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Notification card to alert for methicillin-resistant Staphylococcus aureus is stigmatizing from the patient's point of view

Skyman, Eva ; Bergbom, Ingegerd ; Lindahl, Berit LU ; Larsson, Leif ; Lindqvist, Anna ; Sjöström, Harrieth Thunberg and Åhrén, Christina (2014) In Scandinavian Journal of Infectious Diseases 46(6). p.440-446
Abstract

Background: The importance of alerting health care systems of patients carrying multidrug-resistant bacteria (MRB) is highlighted in numerous guidelines. In the absence of electronic alert systems, notification cards are often recommended, but have rarely been evaluated. We evaluated patient experiences of receiving and using a methicillin-resistant Staphylococcus aureus (MRSA) notification card. Methods: Two cohorts of patients given a card when identified for the first time as a carrier in 1999-2003 and 2008-2010, responded to questionnaires distributed in 2004 and 2011, respectively. The response rate in 2004 was 92 (38 females)/129 and in 2011 was 110 (55 females)/209. In addition, 63% and 49%, respectively, followed the... (More)

Background: The importance of alerting health care systems of patients carrying multidrug-resistant bacteria (MRB) is highlighted in numerous guidelines. In the absence of electronic alert systems, notification cards are often recommended, but have rarely been evaluated. We evaluated patient experiences of receiving and using a methicillin-resistant Staphylococcus aureus (MRSA) notification card. Methods: Two cohorts of patients given a card when identified for the first time as a carrier in 1999-2003 and 2008-2010, responded to questionnaires distributed in 2004 and 2011, respectively. The response rate in 2004 was 92 (38 females)/129 and in 2011 was 110 (55 females)/209. In addition, 63% and 49%, respectively, followed the encouragement to provide written comments to the questions. These were analysed using a qualitative method. Results: The patients took responsibility not to infect others, reported high usage, and acknowledged the importance of the card to inform health care institutions about their carrier status, despite experiencing fear, disrespect, lack of knowledge, and unprofessional behaviour when presenting it to personnel. Alarmingly these stigmatizing experiences were more frequent in 2011. Professional behaviour was reported from the infectious disease clinic. A majority of the patients were unaware of how they had acquired MRSA. Conclusions: The MRSA notification card was felt to stigmatize the patient, which makes its use questionable. Other alert methods need to be developed. Most importantly, the study demonstrates the importance for these patients to meet staff educated about MRB. Thus, there is an urgent need to educate health care professionals at all levels.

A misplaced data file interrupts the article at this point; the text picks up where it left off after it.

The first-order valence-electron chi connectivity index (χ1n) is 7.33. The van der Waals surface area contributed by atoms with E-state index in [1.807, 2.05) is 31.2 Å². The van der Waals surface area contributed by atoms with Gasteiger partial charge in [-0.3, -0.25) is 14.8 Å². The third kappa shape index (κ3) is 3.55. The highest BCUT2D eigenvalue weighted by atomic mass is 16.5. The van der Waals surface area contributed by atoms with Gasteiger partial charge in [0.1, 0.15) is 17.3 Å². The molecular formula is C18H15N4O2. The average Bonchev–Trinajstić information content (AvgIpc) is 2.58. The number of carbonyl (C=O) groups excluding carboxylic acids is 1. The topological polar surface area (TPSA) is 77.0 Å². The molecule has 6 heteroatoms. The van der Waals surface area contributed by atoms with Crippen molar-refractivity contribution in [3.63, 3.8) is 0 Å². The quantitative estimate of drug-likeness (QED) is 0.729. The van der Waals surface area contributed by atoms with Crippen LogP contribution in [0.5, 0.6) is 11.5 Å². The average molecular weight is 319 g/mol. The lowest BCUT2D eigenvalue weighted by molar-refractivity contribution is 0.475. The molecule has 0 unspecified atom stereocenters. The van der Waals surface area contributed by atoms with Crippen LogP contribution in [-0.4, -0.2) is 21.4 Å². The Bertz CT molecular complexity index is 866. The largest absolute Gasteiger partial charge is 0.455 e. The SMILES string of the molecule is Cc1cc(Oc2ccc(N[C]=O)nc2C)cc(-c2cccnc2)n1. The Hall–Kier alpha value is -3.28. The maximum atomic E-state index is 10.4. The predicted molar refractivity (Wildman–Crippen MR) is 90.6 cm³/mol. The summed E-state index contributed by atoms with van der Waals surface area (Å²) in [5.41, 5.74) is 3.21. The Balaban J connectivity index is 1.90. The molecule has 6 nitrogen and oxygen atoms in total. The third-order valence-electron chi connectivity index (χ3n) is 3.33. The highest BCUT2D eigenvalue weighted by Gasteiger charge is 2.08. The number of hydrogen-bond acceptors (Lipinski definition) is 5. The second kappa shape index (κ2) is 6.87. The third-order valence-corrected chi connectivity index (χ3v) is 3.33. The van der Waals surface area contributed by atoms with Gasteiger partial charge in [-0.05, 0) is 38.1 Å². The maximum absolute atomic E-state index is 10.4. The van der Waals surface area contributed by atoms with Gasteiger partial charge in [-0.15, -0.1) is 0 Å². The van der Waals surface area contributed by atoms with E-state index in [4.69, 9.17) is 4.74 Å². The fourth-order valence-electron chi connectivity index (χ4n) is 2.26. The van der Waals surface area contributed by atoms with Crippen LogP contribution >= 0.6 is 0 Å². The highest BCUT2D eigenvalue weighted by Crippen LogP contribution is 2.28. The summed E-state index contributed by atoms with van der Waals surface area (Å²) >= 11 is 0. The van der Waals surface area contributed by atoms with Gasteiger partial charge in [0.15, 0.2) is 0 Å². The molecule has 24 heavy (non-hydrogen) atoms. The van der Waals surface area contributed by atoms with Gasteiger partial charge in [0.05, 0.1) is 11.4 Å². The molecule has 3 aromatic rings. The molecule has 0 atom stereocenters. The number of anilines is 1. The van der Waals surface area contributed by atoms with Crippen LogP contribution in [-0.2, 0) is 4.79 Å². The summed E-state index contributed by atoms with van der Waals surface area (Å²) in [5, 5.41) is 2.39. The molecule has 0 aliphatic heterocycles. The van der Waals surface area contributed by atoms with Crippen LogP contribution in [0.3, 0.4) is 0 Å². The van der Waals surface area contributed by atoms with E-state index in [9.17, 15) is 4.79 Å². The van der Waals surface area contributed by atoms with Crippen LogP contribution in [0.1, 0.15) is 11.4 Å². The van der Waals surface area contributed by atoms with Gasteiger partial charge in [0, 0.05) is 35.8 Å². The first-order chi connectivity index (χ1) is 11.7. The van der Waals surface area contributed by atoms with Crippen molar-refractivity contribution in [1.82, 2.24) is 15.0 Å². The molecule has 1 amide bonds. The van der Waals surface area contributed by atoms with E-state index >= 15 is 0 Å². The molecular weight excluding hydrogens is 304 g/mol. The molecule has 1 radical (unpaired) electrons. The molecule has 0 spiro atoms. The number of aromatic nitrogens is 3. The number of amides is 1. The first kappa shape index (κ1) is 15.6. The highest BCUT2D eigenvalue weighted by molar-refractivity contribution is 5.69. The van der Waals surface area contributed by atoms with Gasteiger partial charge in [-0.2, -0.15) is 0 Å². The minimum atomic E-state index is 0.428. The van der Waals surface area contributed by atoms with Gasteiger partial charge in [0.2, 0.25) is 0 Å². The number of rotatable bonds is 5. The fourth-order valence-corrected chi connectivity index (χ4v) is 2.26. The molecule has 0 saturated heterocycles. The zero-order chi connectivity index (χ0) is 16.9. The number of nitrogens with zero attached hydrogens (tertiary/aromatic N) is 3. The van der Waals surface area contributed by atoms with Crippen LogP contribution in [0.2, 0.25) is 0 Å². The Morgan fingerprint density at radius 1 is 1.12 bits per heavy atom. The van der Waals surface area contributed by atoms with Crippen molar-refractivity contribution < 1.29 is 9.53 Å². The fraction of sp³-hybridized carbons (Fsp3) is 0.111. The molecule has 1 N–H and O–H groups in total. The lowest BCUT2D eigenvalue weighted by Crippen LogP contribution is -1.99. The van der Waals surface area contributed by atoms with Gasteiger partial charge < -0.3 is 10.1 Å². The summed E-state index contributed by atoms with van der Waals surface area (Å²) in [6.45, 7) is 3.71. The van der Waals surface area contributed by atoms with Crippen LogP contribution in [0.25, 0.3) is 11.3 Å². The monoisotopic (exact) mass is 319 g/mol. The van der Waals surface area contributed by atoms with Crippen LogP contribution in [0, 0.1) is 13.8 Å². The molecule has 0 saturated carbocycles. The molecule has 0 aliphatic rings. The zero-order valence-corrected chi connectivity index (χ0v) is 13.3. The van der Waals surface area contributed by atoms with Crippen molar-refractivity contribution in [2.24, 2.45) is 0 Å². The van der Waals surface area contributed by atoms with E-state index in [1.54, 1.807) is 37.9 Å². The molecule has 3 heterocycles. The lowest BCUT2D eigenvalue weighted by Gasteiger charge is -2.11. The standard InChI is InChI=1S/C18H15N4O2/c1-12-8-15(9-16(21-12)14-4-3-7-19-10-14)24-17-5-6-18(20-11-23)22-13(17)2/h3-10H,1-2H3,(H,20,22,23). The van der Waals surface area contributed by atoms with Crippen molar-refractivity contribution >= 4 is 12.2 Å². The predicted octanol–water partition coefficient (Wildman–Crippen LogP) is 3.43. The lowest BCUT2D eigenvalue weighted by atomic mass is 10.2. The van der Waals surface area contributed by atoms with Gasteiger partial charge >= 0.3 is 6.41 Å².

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author
; ; ; ; ; and
publishing date
type
Contribution to journal
publication status
published
subject
keywords
Alerts, Experience, MRSA, Notification card, Patient
in
Scandinavian Journal of Infectious Diseases
volume
46
issue
6
pages
440 - 446
publisher
Informa Healthcare
external identifiers
  • scopus:84900854947
  • pmid:24669980
ISSN
0036-5548
DOI
10.3109/00365548.2014.896029
language
English
LU publication?
no
id
0af34429-6f1c-4e82-b141-40be3a1e26ca
date added to LUP
2020-04-14 14:58:19
date last changed
2020-08-26 05:13:45
@article{0af34429-6f1c-4e82-b141-40be3a1e26ca,
  abstract     = {<p>Background: The importance of alerting health care systems of patients carrying multidrug-resistant bacteria (MRB) is highlighted in numerous guidelines. In the absence of electronic alert systems, notification cards are often recommended, but have rarely been evaluated. We evaluated patient experiences of receiving and using a methicillin-resistant Staphylococcus aureus (MRSA) notification card. Methods: Two cohorts of patients given a card when identified for the first time as a carrier in 1999-2003 and 2008-2010, responded to questionnaires distributed in 2004 and 2011, respectively. The response rate in 2004 was 92 (38 females)/129 and in 2011 was 110 (55 females)/209. In addition, 63% and 49%, respectively, followed the encouragement to provide written comments to the questions. These were analysed using a qualitative method. Results: The patients took responsibility not to infect others, reported high usage, and acknowledged the importance of the card to inform health care institutions about their carrier status, despite experiencing fear, disrespect, lack of knowledge, and unprofessional behaviour when presenting it to personnel. Alarmingly these stigmatizing experiences were more frequent in 2011. Professional behaviour was reported from the infectious disease clinic. A majority of the patients were unaware of how they had acquired MRSA. Conclusions: The MRSA notification card was felt to stigmatize the patient, which makes its use questionable. Other alert methods need to be developed. Most importantly, the study demonstrates the importance for these patients to meet staff educated about MRB. Thus, there is an urgent need to educate health care professionals at all levels.</p>},
  author       = {Skyman, Eva and Bergbom, Ingegerd and Lindahl, Berit and Larsson, Leif and Lindqvist, Anna and Sjöström, Harrieth Thunberg and Åhrén, Christina},
  issn         = {0036-5548},
  language     = {eng},
  month        = {01},
  number       = {6},
  pages        = {440--446},
  publisher    = {Informa Healthcare},
  series       = {Scandinavian Journal of Infectious Diseases},
  title        = {Notification card to alert for methicillin-resistant Staphylococcus aureus is stigmatizing from the patient's point of view},
  url          = {http://dx.doi.org/10.3109/00365548.2014.896029},
  doi          = {10.3109/00365548.2014.896029},
  volume       = {46},
  year         = {2014},
}